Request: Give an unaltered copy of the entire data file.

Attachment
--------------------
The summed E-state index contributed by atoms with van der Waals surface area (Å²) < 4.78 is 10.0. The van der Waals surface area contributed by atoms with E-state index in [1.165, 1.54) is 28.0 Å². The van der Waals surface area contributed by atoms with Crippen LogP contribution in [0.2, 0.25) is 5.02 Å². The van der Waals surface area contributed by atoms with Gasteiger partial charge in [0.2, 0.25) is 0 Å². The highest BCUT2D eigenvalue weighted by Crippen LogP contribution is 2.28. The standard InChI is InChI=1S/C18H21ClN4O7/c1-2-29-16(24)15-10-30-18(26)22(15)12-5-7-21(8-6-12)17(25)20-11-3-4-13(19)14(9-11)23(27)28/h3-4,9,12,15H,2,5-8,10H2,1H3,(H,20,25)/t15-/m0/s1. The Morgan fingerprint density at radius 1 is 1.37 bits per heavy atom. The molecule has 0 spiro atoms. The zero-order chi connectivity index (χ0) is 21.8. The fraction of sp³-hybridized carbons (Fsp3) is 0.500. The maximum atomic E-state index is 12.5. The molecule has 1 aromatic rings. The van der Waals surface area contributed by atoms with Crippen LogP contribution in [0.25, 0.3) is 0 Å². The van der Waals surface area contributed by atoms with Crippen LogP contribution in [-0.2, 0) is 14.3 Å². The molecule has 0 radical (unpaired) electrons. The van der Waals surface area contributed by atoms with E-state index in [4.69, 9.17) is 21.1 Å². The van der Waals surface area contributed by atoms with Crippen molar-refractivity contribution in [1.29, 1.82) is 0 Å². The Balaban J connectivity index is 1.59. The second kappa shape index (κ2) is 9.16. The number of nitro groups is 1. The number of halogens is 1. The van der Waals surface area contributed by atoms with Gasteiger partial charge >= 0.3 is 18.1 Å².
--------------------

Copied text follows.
The summed E-state index contributed by atoms with van der Waals surface area (Å²) < 4.78 is 10.0. The van der Waals surface area contributed by atoms with E-state index in [1.165, 1.54) is 28.0 Å². The van der Waals surface area contributed by atoms with Crippen LogP contribution in [0.2, 0.25) is 5.02 Å². The van der Waals surface area contributed by atoms with Gasteiger partial charge in [0.2, 0.25) is 0 Å². The highest BCUT2D eigenvalue weighted by Crippen LogP contribution is 2.28. The standard InChI is InChI=1S/C18H21ClN4O7/c1-2-29-16(24)15-10-30-18(26)22(15)12-5-7-21(8-6-12)17(25)20-11-3-4-13(19)14(9-11)23(27)28/h3-4,9,12,15H,2,5-8,10H2,1H3,(H,20,25)/t15-/m0/s1. The Morgan fingerprint density at radius 1 is 1.37 bits per heavy atom. The molecule has 0 spiro atoms. The zero-order chi connectivity index (χ0) is 21.8. The fraction of sp³-hybridized carbons (Fsp3) is 0.500. The maximum atomic E-state index is 12.5. The molecule has 1 aromatic rings. The van der Waals surface area contributed by atoms with Crippen LogP contribution in [0.25, 0.3) is 0 Å². The van der Waals surface area contributed by atoms with Crippen LogP contribution in [-0.2, 0) is 14.3 Å². The molecule has 0 radical (unpaired) electrons. The van der Waals surface area contributed by atoms with E-state index in [4.69, 9.17) is 21.1 Å². The van der Waals surface area contributed by atoms with Crippen molar-refractivity contribution in [1.29, 1.82) is 0 Å². The Balaban J connectivity index is 1.59. The second kappa shape index (κ2) is 9.16. The number of nitro groups is 1. The number of halogens is 1. The van der Waals surface area contributed by atoms with Gasteiger partial charge >= 0.3 is 18.1 Å².